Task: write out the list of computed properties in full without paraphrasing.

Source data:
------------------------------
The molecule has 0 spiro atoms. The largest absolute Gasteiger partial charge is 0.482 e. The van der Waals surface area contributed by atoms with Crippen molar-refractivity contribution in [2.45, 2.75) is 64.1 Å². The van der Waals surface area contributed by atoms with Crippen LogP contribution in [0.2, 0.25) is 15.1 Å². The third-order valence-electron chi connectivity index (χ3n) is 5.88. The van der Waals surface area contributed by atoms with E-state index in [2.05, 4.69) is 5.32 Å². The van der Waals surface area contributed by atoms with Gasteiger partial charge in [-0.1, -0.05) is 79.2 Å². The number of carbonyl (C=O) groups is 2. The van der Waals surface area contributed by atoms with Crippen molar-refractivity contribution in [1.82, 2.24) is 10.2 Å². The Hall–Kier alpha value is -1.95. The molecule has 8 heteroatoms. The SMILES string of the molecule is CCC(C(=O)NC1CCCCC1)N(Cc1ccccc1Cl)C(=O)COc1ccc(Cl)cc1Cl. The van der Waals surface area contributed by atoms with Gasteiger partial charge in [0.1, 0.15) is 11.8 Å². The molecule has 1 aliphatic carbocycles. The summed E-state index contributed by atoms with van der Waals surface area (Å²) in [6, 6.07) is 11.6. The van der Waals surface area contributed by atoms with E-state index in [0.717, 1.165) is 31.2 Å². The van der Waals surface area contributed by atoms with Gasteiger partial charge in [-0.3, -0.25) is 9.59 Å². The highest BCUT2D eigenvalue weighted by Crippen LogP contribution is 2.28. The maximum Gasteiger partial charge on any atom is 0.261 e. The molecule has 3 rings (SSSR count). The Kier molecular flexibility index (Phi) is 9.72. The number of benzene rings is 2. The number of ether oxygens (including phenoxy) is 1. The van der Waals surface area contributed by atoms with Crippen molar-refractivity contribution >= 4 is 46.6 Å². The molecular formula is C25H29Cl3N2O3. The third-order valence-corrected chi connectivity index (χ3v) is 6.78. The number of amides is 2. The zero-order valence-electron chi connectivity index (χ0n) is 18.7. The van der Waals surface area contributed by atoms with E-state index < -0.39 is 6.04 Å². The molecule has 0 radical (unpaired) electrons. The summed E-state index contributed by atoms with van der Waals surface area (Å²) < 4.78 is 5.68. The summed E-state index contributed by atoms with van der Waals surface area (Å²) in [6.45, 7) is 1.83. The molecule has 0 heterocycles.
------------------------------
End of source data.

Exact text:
The molecule has 0 spiro atoms. The largest absolute Gasteiger partial charge is 0.482 e. The van der Waals surface area contributed by atoms with Crippen molar-refractivity contribution in [2.45, 2.75) is 64.1 Å². The van der Waals surface area contributed by atoms with Crippen LogP contribution in [0.2, 0.25) is 15.1 Å². The third-order valence-electron chi connectivity index (χ3n) is 5.88. The van der Waals surface area contributed by atoms with E-state index in [2.05, 4.69) is 5.32 Å². The van der Waals surface area contributed by atoms with Gasteiger partial charge in [-0.1, -0.05) is 79.2 Å². The number of carbonyl (C=O) groups is 2. The van der Waals surface area contributed by atoms with Crippen molar-refractivity contribution in [1.82, 2.24) is 10.2 Å². The Hall–Kier alpha value is -1.95. The molecule has 8 heteroatoms. The SMILES string of the molecule is CCC(C(=O)NC1CCCCC1)N(Cc1ccccc1Cl)C(=O)COc1ccc(Cl)cc1Cl. The van der Waals surface area contributed by atoms with Gasteiger partial charge in [0.1, 0.15) is 11.8 Å². The molecule has 1 aliphatic carbocycles. The summed E-state index contributed by atoms with van der Waals surface area (Å²) in [6, 6.07) is 11.6. The van der Waals surface area contributed by atoms with E-state index in [0.717, 1.165) is 31.2 Å². The van der Waals surface area contributed by atoms with Gasteiger partial charge in [-0.3, -0.25) is 9.59 Å². The highest BCUT2D eigenvalue weighted by Crippen LogP contribution is 2.28. The maximum Gasteiger partial charge on any atom is 0.261 e. The molecule has 3 rings (SSSR count). The Kier molecular flexibility index (Phi) is 9.72. The number of benzene rings is 2. The number of ether oxygens (including phenoxy) is 1. The van der Waals surface area contributed by atoms with Crippen molar-refractivity contribution >= 4 is 46.6 Å². The molecular formula is C25H29Cl3N2O3. The third-order valence-corrected chi connectivity index (χ3v) is 6.78. The number of amides is 2. The zero-order valence-electron chi connectivity index (χ0n) is 18.7. The van der Waals surface area contributed by atoms with E-state index < -0.39 is 6.04 Å². The molecule has 0 radical (unpaired) electrons. The summed E-state index contributed by atoms with van der Waals surface area (Å²) < 4.78 is 5.68. The summed E-state index contributed by atoms with van der Waals surface area (Å²) in [6.45, 7) is 1.83. The molecule has 0 heterocycles.